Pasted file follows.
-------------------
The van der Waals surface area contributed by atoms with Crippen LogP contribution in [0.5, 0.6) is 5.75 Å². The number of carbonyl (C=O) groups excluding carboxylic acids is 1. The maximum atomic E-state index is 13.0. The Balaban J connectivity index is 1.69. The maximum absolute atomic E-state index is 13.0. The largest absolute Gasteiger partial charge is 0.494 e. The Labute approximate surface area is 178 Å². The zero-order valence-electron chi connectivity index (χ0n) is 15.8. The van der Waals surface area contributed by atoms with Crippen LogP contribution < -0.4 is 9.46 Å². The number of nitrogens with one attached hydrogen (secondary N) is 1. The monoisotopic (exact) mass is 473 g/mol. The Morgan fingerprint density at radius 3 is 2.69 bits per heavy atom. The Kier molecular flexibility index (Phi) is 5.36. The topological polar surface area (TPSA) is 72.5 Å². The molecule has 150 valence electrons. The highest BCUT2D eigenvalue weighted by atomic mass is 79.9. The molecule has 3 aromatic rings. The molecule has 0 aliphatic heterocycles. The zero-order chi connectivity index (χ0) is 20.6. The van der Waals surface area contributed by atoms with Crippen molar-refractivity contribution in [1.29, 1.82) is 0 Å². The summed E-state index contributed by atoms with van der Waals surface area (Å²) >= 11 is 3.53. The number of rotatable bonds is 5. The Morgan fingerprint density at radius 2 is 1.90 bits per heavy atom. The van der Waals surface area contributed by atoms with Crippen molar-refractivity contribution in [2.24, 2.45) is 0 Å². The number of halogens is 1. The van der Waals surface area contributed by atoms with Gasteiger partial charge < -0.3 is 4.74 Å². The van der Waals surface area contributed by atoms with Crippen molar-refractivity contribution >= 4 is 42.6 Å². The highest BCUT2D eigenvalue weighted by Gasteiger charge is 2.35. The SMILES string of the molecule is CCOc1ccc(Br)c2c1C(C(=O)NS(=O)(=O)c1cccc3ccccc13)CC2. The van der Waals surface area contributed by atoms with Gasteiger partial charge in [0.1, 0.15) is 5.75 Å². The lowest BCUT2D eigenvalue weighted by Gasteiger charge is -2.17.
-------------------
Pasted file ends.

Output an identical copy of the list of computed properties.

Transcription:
The van der Waals surface area contributed by atoms with Crippen LogP contribution in [0.5, 0.6) is 5.75 Å². The number of carbonyl (C=O) groups excluding carboxylic acids is 1. The maximum atomic E-state index is 13.0. The Balaban J connectivity index is 1.69. The maximum absolute atomic E-state index is 13.0. The largest absolute Gasteiger partial charge is 0.494 e. The Labute approximate surface area is 178 Å². The zero-order valence-electron chi connectivity index (χ0n) is 15.8. The van der Waals surface area contributed by atoms with Crippen LogP contribution < -0.4 is 9.46 Å². The number of nitrogens with one attached hydrogen (secondary N) is 1. The monoisotopic (exact) mass is 473 g/mol. The Morgan fingerprint density at radius 3 is 2.69 bits per heavy atom. The Kier molecular flexibility index (Phi) is 5.36. The topological polar surface area (TPSA) is 72.5 Å². The molecule has 150 valence electrons. The highest BCUT2D eigenvalue weighted by atomic mass is 79.9. The molecule has 3 aromatic rings. The molecule has 0 aliphatic heterocycles. The zero-order chi connectivity index (χ0) is 20.6. The van der Waals surface area contributed by atoms with Crippen molar-refractivity contribution in [1.29, 1.82) is 0 Å². The summed E-state index contributed by atoms with van der Waals surface area (Å²) >= 11 is 3.53. The number of rotatable bonds is 5. The Morgan fingerprint density at radius 2 is 1.90 bits per heavy atom. The van der Waals surface area contributed by atoms with Crippen molar-refractivity contribution in [2.24, 2.45) is 0 Å². The number of halogens is 1. The van der Waals surface area contributed by atoms with Gasteiger partial charge < -0.3 is 4.74 Å². The van der Waals surface area contributed by atoms with Crippen molar-refractivity contribution >= 4 is 42.6 Å². The highest BCUT2D eigenvalue weighted by Gasteiger charge is 2.35. The SMILES string of the molecule is CCOc1ccc(Br)c2c1C(C(=O)NS(=O)(=O)c1cccc3ccccc13)CC2. The van der Waals surface area contributed by atoms with Gasteiger partial charge in [0.1, 0.15) is 5.75 Å². The lowest BCUT2D eigenvalue weighted by Gasteiger charge is -2.17.